My 2009 comments (Wow, that was over 4.5 years ago!) referred to the notion of WINNING a TLD merely on holding a trademark. In context the Guidebook was over 3 years away from being completed and my statements reflect the notion that an applicant should NOT be given a string based on a trademark filing which I still agree with to this day. However, if there is bona fide use, a strong global brand built with community support, also a strong recognition of the .MUSIC brand in both the ICANN community and music community with our Initiative in the class of domain names then others should NOT be permitted to free-load on others branding efforts. The WIPO decisions favor U.S law and also the Panelists are merely copying and pasting others’ decisions. There is one instance where a Panelist says we have no bona fide use without even explaining how our branding efforts are a scam and not bona fide (Panelist is avoiding the real issue of others gaining unfair advantage over our global branding efforts and bona fide efforts to create a global brand – which we did). Another panelist (Google case) does not bother do a basic EU Trademark search and says the trademark is in my name (which is not true it is in DotMusic Limited’s name) and rules against us on that technicality. Another Panelist makes the case about “reverse hijacking” which clearly shows that they do not understand the gTLD process and they are confused. This is not a UDRP case concerning a domain name. The worst bit is that the process should NOT have allowed decisions to be made public because they do prejudice Objectors significantly, especially ones made in the beginning. The copying and pasting of LRO decisions has been horrendous from Panelists and many arguments were weak at best (e.g saying that people will call us “dotmusic” not “.music” which is ridiculous since all our branding efforts say “.MUSIC”). Then have the argument with Donuts which says that because they applied for 300+ gTLD and put in millions of dollars their intent was not violate trademarks and everything was in good faith. How is that even a valid argument? I think the 300+ gTLD application shows they are trying to monopolize the space and WIPO panelist arguments do not see the big picture at all. People will when it is too late though if this continues.

    I could list so many things that went wrong with this process and the inconsistent decisions. Another issue is allowing Lawyers to be WIPO Panelist when they represent the interests of Portfolio Applicants in other Objections. For example, Doug Isenberg represents Amazon in their Community Objections. However he was allowed to be a WIPO panelist to render a decision against an Objector in an LRO with WIPO. How is that not a conflict? Note that Amazon was objected to by us in WIPO LRO and many others have as well and has won every case they were involved in. How is that not a conflict of interest?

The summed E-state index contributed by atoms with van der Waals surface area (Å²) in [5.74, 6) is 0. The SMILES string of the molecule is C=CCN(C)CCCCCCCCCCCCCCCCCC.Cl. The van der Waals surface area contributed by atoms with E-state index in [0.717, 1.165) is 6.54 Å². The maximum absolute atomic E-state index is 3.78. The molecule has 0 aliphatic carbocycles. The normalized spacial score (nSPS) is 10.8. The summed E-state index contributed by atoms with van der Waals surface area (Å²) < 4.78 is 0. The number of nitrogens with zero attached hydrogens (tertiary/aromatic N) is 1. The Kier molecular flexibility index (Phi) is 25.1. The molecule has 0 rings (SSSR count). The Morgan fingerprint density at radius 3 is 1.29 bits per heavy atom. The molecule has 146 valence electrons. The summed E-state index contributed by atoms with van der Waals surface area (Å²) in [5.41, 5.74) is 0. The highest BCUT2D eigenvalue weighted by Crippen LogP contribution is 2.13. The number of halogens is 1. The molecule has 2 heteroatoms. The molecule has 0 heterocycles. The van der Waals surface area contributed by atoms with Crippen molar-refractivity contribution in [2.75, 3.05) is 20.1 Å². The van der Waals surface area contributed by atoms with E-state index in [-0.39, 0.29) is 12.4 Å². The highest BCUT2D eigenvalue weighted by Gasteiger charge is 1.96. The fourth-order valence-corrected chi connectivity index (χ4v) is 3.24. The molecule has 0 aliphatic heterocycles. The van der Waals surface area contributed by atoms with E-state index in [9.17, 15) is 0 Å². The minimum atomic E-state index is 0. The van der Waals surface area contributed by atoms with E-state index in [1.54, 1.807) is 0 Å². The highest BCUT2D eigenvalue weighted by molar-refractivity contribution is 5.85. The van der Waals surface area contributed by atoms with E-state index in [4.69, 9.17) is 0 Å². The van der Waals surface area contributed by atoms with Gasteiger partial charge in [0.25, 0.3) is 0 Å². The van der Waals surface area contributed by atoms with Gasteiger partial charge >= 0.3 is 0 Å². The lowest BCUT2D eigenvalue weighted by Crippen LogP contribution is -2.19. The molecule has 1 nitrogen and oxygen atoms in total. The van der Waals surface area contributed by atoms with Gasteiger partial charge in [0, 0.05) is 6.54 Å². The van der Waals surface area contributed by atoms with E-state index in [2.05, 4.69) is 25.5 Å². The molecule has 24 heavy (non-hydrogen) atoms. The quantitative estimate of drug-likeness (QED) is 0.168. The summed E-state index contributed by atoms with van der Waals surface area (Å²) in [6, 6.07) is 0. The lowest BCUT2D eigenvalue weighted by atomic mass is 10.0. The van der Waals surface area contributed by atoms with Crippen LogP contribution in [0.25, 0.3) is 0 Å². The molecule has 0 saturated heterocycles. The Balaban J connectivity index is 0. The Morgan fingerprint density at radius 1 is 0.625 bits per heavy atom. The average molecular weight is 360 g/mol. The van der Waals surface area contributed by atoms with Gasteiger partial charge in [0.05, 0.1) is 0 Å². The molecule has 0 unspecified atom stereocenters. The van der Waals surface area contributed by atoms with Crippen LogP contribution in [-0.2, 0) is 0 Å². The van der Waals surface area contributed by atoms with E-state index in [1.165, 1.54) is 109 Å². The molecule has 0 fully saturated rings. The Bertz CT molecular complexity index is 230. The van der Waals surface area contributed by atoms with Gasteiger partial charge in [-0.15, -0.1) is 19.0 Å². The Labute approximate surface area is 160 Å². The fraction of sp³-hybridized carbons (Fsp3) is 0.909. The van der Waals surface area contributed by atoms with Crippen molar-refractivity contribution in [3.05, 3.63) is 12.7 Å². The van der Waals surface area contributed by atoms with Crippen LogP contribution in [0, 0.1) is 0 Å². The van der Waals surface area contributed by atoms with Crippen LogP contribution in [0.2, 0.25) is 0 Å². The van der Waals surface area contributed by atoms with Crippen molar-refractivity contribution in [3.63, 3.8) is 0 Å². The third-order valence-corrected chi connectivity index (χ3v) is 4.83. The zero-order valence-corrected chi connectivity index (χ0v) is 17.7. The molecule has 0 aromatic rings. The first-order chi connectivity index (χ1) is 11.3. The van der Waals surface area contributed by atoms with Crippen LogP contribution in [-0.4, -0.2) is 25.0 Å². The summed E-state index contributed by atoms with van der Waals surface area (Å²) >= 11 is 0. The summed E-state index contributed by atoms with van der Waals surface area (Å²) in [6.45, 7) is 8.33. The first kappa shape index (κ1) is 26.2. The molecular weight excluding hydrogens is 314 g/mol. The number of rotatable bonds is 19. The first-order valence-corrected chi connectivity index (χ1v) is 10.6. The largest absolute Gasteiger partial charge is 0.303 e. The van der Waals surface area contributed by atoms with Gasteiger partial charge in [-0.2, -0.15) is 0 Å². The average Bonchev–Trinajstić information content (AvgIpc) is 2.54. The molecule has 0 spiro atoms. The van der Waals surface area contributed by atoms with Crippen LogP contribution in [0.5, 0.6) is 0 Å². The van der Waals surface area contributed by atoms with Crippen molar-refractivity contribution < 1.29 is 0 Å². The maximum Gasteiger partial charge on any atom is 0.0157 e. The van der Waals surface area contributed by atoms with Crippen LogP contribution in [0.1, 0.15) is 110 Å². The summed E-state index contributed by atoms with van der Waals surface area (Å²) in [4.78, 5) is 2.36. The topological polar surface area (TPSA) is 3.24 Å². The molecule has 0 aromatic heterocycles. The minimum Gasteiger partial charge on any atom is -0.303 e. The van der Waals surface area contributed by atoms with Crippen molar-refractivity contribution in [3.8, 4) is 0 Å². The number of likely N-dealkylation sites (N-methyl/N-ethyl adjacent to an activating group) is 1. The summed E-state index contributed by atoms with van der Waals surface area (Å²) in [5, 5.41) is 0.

We are leaving all those serious issues for a later date. We might be getting slapped in the face right now but not for long. Seems the process was set up for a select few to come in, use loopholes (e.g private auctions or circumventing background checks) and “buy” the entire namespace (portfolio applicants Google, Amazon, Donuts, TLDH, Famous Four etc).

    In my opinion, the Internet is not for sale and ICANN is being irresponsible making 3rd parties make decisions based on a flawed Guidebook that does not serve the global public interest. The ridiculous decision to allow singulars and plurals and adding the auction component only serves ICANN’s pockets to maximize registration fees and auction money. Taking no responsibility is not a sign of leadership. ICANN could have easily ruled on generics that are closed/anti-competitive or plurals/singulars but chose to use 3rd parties to render those decisions. These 3rd Parties used the flawed Guidebook to render these decisions so it was by design that these decisions are being rendered. ICANN takes no responsibility since it is giving it to 3rd parties but any judge can clearly see the rules do favor maximizing registrations and revenue so one can argue there is a conflict of interest.